Remarkably, the Hall remained in the Evans family until 1980, when it was purchased by Whitbourne Hall Community Ltd to be run as a communal housing project with individual apartments and set in eight acres of gardens.  This original arrangement floundered and a commercial company was created to run the house as a more conventional managed community of 23 apartments.  The main rooms have been preserved much as they were with the Morning and Drawing Rooms retaining their original wall coverings.  However the sheer scale of the house means that the average annual maintenance bill is about £42,000 – and due to extensive and significant work required to maintain a house of this quality, that bill is expected to double in 2011, posing serious problems for the residents.  Extensive restoration is now required as the house is now suffering from a catalogue of issues including failing plasterwork as water penetrates through the coffered ceiling of the main hall.    Curiously Whitbourne Hall doesn’t seem to be on the English Heritage Buildings at Risk Register – it would be interesting to know why not.

One of the perennial difficulties of owning a country house is not just the huge costs such as heating but also the ongoing maintenance (as demonstrated by the Earl Spencer’s sale), the costs of which, rise significantly the higher the classification.   With the paucity of public grants for maintenance it falls to the owners to seek innovative ways to make these wonderful houses financially self-sufficient if possible.  However, as Country House Rescue often shows, it’s the owners who can sometimes be the problem who need to be convinced before they become part of the solution.

More details: ‘Country House Rescue‘ [Channel 4]

A glimmer of hope: ‘Country House Rescue’ visits Kelly House

Kelly House, Devon (Image: English Heritage)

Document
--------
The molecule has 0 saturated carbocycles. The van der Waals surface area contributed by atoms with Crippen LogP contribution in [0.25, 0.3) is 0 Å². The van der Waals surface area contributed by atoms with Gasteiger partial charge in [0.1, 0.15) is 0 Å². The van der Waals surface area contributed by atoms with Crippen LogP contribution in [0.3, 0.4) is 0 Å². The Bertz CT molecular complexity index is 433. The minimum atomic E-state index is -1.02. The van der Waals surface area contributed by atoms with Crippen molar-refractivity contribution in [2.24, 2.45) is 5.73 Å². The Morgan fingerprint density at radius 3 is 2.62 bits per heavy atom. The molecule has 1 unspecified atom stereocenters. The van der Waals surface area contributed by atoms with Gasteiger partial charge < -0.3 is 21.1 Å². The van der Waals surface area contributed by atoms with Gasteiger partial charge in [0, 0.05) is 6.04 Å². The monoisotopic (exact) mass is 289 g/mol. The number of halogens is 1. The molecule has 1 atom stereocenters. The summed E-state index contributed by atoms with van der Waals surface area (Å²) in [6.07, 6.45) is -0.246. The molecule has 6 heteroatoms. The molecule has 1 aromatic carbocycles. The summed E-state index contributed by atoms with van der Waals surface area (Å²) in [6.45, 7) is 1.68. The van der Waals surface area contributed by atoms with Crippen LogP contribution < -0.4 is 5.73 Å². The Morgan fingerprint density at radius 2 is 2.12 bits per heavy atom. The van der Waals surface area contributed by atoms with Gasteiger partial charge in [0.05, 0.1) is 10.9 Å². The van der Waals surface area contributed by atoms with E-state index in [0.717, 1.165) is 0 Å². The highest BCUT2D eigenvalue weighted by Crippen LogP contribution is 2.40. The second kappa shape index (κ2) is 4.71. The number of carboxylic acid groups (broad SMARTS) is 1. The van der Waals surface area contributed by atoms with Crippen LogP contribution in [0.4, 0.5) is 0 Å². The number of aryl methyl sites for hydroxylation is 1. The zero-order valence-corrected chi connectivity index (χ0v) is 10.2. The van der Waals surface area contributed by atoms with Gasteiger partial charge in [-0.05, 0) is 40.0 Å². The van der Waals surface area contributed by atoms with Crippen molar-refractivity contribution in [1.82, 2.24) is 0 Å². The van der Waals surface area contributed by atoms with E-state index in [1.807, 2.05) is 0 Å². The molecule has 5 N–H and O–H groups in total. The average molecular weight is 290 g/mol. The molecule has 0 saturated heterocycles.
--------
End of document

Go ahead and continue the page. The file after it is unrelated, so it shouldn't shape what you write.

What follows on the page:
Kelly House has a series of long associations; there has been a house there for over 900 years, it has been the seat of the Kelly family for that entire time, and, sadly, has been on the English Heritage Buildings at Risk Register for over five years.  Now the latest twist in the tale is that the house will feature in Channel 4’s ‘Country House Rescue’ on Thursday 1 April when expert Ruth Watson offer possible solutions which will help the Kelly family remain in their ancestral home.

The Kelly’s are one of the very rare families able to trace their lineage back to pre-Conquest times.  Warin Kelly is the 31st squire of the family to live in a house which has been passed down since 1100 through fathers, grandfathers, and brothers.  Described as being ‘in a class of its own’ by Marcus Binney*, the elegant Palladian house was built in 1743 -45 for Arthur Kelly by Abraham Rundle (d.1750), a joiner and provincial but obviously skilled architect who lived in Tavistock.  The house is grade-I listed and features a Portland stone doorcase, sash windows glazed with Crown glass and made in London, with local slat stone walls with moorstone quoins. Inside, the extensive high quality woodwork  features superb carving including panelling, chair rails, and a particularly good staircase with chunky corkscrew balusters.